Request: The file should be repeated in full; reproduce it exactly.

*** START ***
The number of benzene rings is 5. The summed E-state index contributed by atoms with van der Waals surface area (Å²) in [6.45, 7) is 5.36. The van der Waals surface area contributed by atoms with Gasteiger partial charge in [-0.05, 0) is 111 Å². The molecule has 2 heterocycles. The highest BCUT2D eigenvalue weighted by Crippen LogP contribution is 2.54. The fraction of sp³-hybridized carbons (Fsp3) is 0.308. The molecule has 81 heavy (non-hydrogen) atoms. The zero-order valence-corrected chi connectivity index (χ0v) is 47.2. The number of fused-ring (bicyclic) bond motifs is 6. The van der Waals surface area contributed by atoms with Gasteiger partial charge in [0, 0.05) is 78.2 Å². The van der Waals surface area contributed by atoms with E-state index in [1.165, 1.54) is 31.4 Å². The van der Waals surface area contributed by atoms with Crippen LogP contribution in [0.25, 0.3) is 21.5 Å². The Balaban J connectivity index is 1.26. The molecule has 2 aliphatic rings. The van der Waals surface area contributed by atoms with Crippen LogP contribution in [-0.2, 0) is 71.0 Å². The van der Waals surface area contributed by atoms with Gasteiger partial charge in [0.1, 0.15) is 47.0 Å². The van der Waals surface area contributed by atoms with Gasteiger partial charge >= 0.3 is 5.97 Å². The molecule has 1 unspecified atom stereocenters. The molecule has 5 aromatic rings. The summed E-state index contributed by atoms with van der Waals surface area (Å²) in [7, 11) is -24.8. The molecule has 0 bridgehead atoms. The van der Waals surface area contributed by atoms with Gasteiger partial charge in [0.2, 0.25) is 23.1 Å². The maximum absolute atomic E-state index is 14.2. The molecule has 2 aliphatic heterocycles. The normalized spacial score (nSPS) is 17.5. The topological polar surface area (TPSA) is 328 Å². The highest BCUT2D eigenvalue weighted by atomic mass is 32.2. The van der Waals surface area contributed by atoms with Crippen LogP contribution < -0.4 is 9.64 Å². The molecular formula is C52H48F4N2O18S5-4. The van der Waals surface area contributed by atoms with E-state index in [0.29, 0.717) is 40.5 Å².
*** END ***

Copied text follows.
The number of benzene rings is 5. The summed E-state index contributed by atoms with van der Waals surface area (Å²) in [6.45, 7) is 5.36. The van der Waals surface area contributed by atoms with Gasteiger partial charge in [-0.05, 0) is 111 Å². The molecule has 2 heterocycles. The highest BCUT2D eigenvalue weighted by Crippen LogP contribution is 2.54. The fraction of sp³-hybridized carbons (Fsp3) is 0.308. The molecule has 81 heavy (non-hydrogen) atoms. The zero-order valence-corrected chi connectivity index (χ0v) is 47.2. The number of fused-ring (bicyclic) bond motifs is 6. The van der Waals surface area contributed by atoms with Gasteiger partial charge in [0, 0.05) is 78.2 Å². The van der Waals surface area contributed by atoms with E-state index in [1.165, 1.54) is 31.4 Å². The van der Waals surface area contributed by atoms with Crippen LogP contribution in [0.25, 0.3) is 21.5 Å². The Balaban J connectivity index is 1.26. The molecule has 2 aliphatic rings. The van der Waals surface area contributed by atoms with Crippen LogP contribution in [-0.2, 0) is 71.0 Å². The van der Waals surface area contributed by atoms with Gasteiger partial charge in [0.1, 0.15) is 47.0 Å². The van der Waals surface area contributed by atoms with Gasteiger partial charge >= 0.3 is 5.97 Å². The molecule has 1 unspecified atom stereocenters. The molecule has 5 aromatic rings. The summed E-state index contributed by atoms with van der Waals surface area (Å²) in [7, 11) is -24.8. The molecule has 0 bridgehead atoms. The van der Waals surface area contributed by atoms with Gasteiger partial charge in [0.2, 0.25) is 23.1 Å². The maximum absolute atomic E-state index is 14.2. The molecule has 2 aliphatic heterocycles. The normalized spacial score (nSPS) is 17.5. The topological polar surface area (TPSA) is 328 Å². The highest BCUT2D eigenvalue weighted by atomic mass is 32.2. The van der Waals surface area contributed by atoms with Crippen LogP contribution < -0.4 is 9.64 Å². The molecular formula is C52H48F4N2O18S5-4. The van der Waals surface area contributed by atoms with E-state index in [0.29, 0.717) is 40.5 Å².